If you’ve been with us since the beginning, how do you feel about the narrator compared to the narrator in The Hobbit?

BETTER.  I didn’t hate the narrating style of The Hobbit or anything, but it didn’t feel like the Middle Earth world.  Reading Fellowship is nice – it starts out sounding rather cheerful and hobbity, like The Hobbit, but more Lord of the Ringsy, and then it slowly gets darker and darker.  By the time Frodo and them get to Bree and meet Aragorn, the tension is crazy.

How’s your pace going? Is it smooth sailing or have you found passages that are difficult to get through?

Excellent!  Totally smooth sailing!  Glorious!  Except for Tom Bombadil.  I hate Tom Bombadil.  He makes me stabby.

If you’ve read this series before, is The Fellowship of the Ring, for the most part, as you remembered? If not, is it what you expected or something else?

Tom Bombadil is exactly like I remember him, the only difference between my memory and the reality being that I didn’t remember how Tom Bombadil WOULD NOT GO AWAY and just when I thought I’d finally got away from him and I could go on to Bree (tension! tension!), and I was so relieved, and Strider was going to show up, TOM BOMBADIL CAME BACK.  Tom Bombadil is awful.  I can’t stand him.  Neil Gaiman is perfectly right, and there is no reason for Stephen Colbert to do that.  Basically this reread has made me realize that my enormous love for the Bree parts is just a reaction against Tom Horrible Bombadil.

Are you using any of the extra features- maps and indexes, for instance – in your book?

I am surprised at this.  I like maps, but ordinarily I don’t use them while I am reading.  Ordinarily I can’t be bothered flipping all the way to the back and front of the books to check out the maps.  In the case of my edition of Fellowship, not only is the map in the back of the book, but it is a massive fold-out one.  Yet for some reason whenever I get confused about where stuff is, (like Bree. And Tom Bombadil’s home SO I MAY BOMB IT) I can be bothered to slither out from under my blankets, prop myself up on pillows, and unfold the entire map to consult it.  Maps!  Maps!  Maps!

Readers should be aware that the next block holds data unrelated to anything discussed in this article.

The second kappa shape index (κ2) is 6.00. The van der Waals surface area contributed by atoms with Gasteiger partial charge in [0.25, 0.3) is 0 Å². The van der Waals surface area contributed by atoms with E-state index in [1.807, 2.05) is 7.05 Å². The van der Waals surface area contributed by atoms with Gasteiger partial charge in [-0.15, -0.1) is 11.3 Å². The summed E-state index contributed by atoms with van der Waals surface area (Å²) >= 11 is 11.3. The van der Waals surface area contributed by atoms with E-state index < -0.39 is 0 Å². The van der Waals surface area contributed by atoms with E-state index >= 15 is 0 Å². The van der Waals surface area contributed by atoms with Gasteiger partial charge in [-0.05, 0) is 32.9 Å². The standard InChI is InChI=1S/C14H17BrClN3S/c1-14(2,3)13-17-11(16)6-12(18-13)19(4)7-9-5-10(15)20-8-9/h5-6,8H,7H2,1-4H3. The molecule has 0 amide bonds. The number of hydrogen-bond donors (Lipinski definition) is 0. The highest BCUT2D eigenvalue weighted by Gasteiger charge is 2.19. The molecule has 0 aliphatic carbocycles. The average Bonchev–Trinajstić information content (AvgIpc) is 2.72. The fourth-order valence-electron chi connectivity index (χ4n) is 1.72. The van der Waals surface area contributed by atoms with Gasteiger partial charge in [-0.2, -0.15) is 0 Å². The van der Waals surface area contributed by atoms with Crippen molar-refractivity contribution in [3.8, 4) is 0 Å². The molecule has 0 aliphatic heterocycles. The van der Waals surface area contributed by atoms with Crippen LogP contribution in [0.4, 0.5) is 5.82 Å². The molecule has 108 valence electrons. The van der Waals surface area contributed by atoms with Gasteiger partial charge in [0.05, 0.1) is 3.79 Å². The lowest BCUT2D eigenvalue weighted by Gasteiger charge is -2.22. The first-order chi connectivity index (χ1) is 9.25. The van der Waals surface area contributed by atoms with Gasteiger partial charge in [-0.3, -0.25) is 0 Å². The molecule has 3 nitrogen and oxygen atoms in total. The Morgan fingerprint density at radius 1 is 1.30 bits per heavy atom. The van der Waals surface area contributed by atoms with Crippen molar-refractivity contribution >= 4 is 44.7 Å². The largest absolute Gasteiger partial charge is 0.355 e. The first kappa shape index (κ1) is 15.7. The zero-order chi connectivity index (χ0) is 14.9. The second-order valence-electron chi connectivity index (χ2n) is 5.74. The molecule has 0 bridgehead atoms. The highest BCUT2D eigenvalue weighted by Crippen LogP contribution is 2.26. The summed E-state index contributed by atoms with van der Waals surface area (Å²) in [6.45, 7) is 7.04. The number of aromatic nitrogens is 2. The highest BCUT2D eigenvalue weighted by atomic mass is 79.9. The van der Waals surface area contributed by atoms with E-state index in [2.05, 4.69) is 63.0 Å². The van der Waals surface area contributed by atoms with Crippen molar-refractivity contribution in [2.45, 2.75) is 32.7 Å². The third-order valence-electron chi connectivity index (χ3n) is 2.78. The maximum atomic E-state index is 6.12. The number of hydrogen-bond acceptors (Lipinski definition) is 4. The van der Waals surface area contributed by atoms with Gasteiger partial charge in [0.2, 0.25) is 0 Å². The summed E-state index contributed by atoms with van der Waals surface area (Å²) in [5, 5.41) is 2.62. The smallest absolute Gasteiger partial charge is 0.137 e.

In conclusion, I hate Tom Bombadil, and if you have decided to skip out on this readalong because you hate him too, it is perfectly legitimate to skip this book and join back in when we get to The Two Towers.

Beginning Fellowship

Wow, it has been a long time since I read Lord of the Rings.  I own a shiny hardback box set of them, which I got on sale at Bongs & Noodles for $15, and which I now discover are the editions with fold-out maps in the back.  I want to snip the maps out with careful snips and hang them around my room – except I know my snips would not be tidy, and even if they were, the maps would get all Blue-Tac-y in the corners and need to be folded up and stored next time I move, and eventually I would wish the maps were back inside the books.  My cover looks like this:

It says "Being the first part of THE LORD OF THE RINGS".  I love it when books say stuff like that.

My edition of Fellowship starts out with an introduction that explains that Tolkien made a lot of revisions.  A LOT.  He revised different texts, in different ways, so that different editions ended up with different information.  Including the well-known case of “Estella Bolger”, which the writer of this introduction seems to think everyone knows about.  This is very boring and several pages too long, and could have been condensed so it said this instead:

Dear Reader,

The edition of Lord of the Rings that you now hold in your hands is the best and most authoritative edition of all the editions that have ever been published.

Kisses,
A Bigger Tolkien Geek Than You

Now that I have written this letter, and been all snarky about the introduction guy, I’ve expanded my mental imagining of what it will be like when I meet Tolkien in heaven. The scene now includes the person who wrote this introduction, Douglas A. Anderson, who will have been talking to an interested and appreciative Professor Tolkien when I interrupt, and who will proceed to stand around looking smug until I realize who he is, remember this blog post, and retire in embarrassment.

I am like, ridiculously excited to be reading this again.  Gandalf mentioned Aragorn in passing to Frodo, and I was all Yes!  Aragorn!  Bring it, Tolkien! though in fact, when I am not being all screen-plagued (“gone Hollywood” did not win the word contest although I wanted it to) by Viggo Mortensen hotness, I actually really like Boromir better, in the books.  Because he is more interesting, and Aragorn is heroic but a bit dull.  I am looking forward to seeing Boromir again.